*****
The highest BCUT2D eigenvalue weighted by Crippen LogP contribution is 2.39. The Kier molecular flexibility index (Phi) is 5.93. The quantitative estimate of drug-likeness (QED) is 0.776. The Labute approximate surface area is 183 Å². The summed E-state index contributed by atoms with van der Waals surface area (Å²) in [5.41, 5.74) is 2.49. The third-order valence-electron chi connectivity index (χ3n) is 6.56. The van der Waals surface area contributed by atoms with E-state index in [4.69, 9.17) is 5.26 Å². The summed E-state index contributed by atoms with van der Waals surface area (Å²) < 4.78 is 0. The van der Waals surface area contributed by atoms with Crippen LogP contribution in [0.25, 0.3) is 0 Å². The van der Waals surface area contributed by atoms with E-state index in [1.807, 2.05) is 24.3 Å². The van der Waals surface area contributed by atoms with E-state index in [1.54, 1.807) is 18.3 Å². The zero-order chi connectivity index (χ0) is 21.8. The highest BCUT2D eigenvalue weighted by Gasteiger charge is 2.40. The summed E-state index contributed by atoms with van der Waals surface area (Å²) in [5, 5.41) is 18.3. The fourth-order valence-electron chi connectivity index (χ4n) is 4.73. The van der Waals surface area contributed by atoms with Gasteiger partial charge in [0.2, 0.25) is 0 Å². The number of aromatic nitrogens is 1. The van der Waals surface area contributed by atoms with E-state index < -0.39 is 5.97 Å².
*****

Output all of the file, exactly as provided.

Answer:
The highest BCUT2D eigenvalue weighted by Crippen LogP contribution is 2.39. The Kier molecular flexibility index (Phi) is 5.93. The quantitative estimate of drug-likeness (QED) is 0.776. The Labute approximate surface area is 183 Å². The summed E-state index contributed by atoms with van der Waals surface area (Å²) in [5.41, 5.74) is 2.49. The third-order valence-electron chi connectivity index (χ3n) is 6.56. The van der Waals surface area contributed by atoms with E-state index in [4.69, 9.17) is 5.26 Å². The summed E-state index contributed by atoms with van der Waals surface area (Å²) < 4.78 is 0. The van der Waals surface area contributed by atoms with Crippen LogP contribution in [0.25, 0.3) is 0 Å². The van der Waals surface area contributed by atoms with E-state index in [1.807, 2.05) is 24.3 Å². The van der Waals surface area contributed by atoms with E-state index in [1.54, 1.807) is 18.3 Å². The zero-order chi connectivity index (χ0) is 21.8. The highest BCUT2D eigenvalue weighted by Gasteiger charge is 2.40. The summed E-state index contributed by atoms with van der Waals surface area (Å²) in [5, 5.41) is 18.3. The fourth-order valence-electron chi connectivity index (χ4n) is 4.73. The van der Waals surface area contributed by atoms with Gasteiger partial charge in [0.2, 0.25) is 0 Å². The number of aromatic nitrogens is 1. The van der Waals surface area contributed by atoms with E-state index < -0.39 is 5.97 Å².